When mice are on display it is usually not possible to position them so that they accurately reflect the location where you will be using it – on your desk. So check about refunds if it doesn’t work for you when you have tried it at home.

That leads me on to the next section about mouses…

Wired or wireless

Older computers and ancient laptops (aka breeze blocks) may not have a USB slot (you do know what that looks like, don’t you), so you will need a PS2 connection. Most new mice come with a little adaptor plug to go from USB to PS2. Newer PCs and laptops usually have both  types of connections. If you are setting up more than one mouse on the same PC, having both as USBs might not work too well anyway as they sort of conflict with each other especially if they are different makes. Worth a try though.

A wireless mouse is often the better option because those darn mouse wires are forever getting caught up on something which is extremely frustrating. They are so inexpensive now that they make even more sense. But as usual there are several options here as well. I’ll put them as bullet points to try and make it all a bit easier to follow – these are all for wireless mice:

  • replaceable batteries – make sure you have spares on hand as they can stop working all of a sudden
  • rechargeable batteries – is this with a separate power supply, or does the computer need to be on to charge them through the USB (not very good)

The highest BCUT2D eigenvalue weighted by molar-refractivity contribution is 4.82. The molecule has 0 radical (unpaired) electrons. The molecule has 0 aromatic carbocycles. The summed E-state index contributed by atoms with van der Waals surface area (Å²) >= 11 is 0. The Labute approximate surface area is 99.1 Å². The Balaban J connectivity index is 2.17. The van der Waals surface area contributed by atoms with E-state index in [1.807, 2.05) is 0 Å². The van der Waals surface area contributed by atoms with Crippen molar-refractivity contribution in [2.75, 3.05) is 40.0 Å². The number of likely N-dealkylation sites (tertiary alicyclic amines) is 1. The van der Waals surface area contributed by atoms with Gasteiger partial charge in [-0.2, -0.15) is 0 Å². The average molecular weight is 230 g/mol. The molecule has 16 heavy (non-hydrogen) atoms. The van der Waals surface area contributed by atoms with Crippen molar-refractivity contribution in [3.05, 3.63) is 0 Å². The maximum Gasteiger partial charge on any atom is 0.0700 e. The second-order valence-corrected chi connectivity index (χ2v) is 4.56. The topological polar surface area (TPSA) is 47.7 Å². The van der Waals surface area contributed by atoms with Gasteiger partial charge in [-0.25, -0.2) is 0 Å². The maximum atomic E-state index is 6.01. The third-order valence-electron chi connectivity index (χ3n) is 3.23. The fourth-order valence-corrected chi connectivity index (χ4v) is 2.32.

• sender/receiver plugs directly into pc – this is OK if there is nothing big blocking the signal, so may not work so well if your computer is under your desk
  • wired sender/receiver so that you can position it anywhere on your desk or even stick it to the side of your monitor
  • sender/receiver can be palm sized or USB stick size which sits in a holder so ends up palm size(ish), needs line of sight from mouse to sender

Next we need to look at size, because this is important. There are standard mice and there are mini mice – being half the size or less of normal mice. But be careful, long use of a mini mouse  may rear the ugly head of RSI again! Mini mice are good if you have a laptop but only insomuch as they save space. A standard mouse is only a little bit heavier. But then I wouldn’t use a mouse with a laptop anyway because you will still need a flat surface to work on. I wish they would do a good mini trackball. My son uses a mini mouse on his desktop – but he’s a bit geeky  so we’ll let him off! Even standard size mice and trackballs can cause RSI, which is why the swap-around I mention above is to be recommended as it gives your hands a break.

All this talk about mice and trackballs; perhaps you would refer a graphics tablet – a pen-like device? It’s an option, but I’m not going to go into those here as I’ve no real experience with using them. I should imagine they are great of you need to do really fine selection work with drawings, for example. But if you are touch typing then you will be constantly picking-up and putting down.

What else do you need to know about computer mice?

I’ve tried to cover as much as I can here, but do please pop a comment below if there are any mickey questions you may still have and I will do my best to answer them as soon as possible.

What shall I write about next? Hmmm. (Why not make some suggestions about that too.)

Happy computering